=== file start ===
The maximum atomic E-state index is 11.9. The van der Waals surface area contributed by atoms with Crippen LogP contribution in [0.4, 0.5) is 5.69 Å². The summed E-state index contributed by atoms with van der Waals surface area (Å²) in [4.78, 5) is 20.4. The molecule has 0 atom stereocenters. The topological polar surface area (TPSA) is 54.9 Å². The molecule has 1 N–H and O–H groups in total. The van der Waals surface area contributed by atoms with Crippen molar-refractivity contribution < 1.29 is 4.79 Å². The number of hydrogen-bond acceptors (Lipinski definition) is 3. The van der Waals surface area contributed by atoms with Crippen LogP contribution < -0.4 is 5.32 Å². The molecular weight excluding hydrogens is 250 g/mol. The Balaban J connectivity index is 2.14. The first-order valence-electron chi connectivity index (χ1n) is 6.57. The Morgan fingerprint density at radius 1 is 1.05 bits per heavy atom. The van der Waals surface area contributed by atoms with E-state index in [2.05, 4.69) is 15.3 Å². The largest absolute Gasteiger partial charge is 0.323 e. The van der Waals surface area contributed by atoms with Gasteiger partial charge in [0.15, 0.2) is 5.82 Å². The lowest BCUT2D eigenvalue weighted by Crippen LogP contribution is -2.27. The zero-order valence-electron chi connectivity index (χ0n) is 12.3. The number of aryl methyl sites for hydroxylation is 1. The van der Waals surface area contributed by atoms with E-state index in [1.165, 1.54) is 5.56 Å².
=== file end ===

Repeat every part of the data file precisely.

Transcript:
The maximum atomic E-state index is 11.9. The van der Waals surface area contributed by atoms with Crippen LogP contribution in [0.4, 0.5) is 5.69 Å². The summed E-state index contributed by atoms with van der Waals surface area (Å²) in [4.78, 5) is 20.4. The molecule has 0 atom stereocenters. The topological polar surface area (TPSA) is 54.9 Å². The molecule has 1 N–H and O–H groups in total. The van der Waals surface area contributed by atoms with Crippen molar-refractivity contribution < 1.29 is 4.79 Å². The number of hydrogen-bond acceptors (Lipinski definition) is 3. The van der Waals surface area contributed by atoms with Crippen LogP contribution < -0.4 is 5.32 Å². The molecular weight excluding hydrogens is 250 g/mol. The Balaban J connectivity index is 2.14. The first-order valence-electron chi connectivity index (χ1n) is 6.57. The Morgan fingerprint density at radius 1 is 1.05 bits per heavy atom. The van der Waals surface area contributed by atoms with E-state index in [2.05, 4.69) is 15.3 Å². The largest absolute Gasteiger partial charge is 0.323 e. The van der Waals surface area contributed by atoms with Gasteiger partial charge in [0.15, 0.2) is 5.82 Å². The lowest BCUT2D eigenvalue weighted by Crippen LogP contribution is -2.27. The zero-order valence-electron chi connectivity index (χ0n) is 12.3. The number of aryl methyl sites for hydroxylation is 1. The van der Waals surface area contributed by atoms with E-state index in [1.165, 1.54) is 5.56 Å².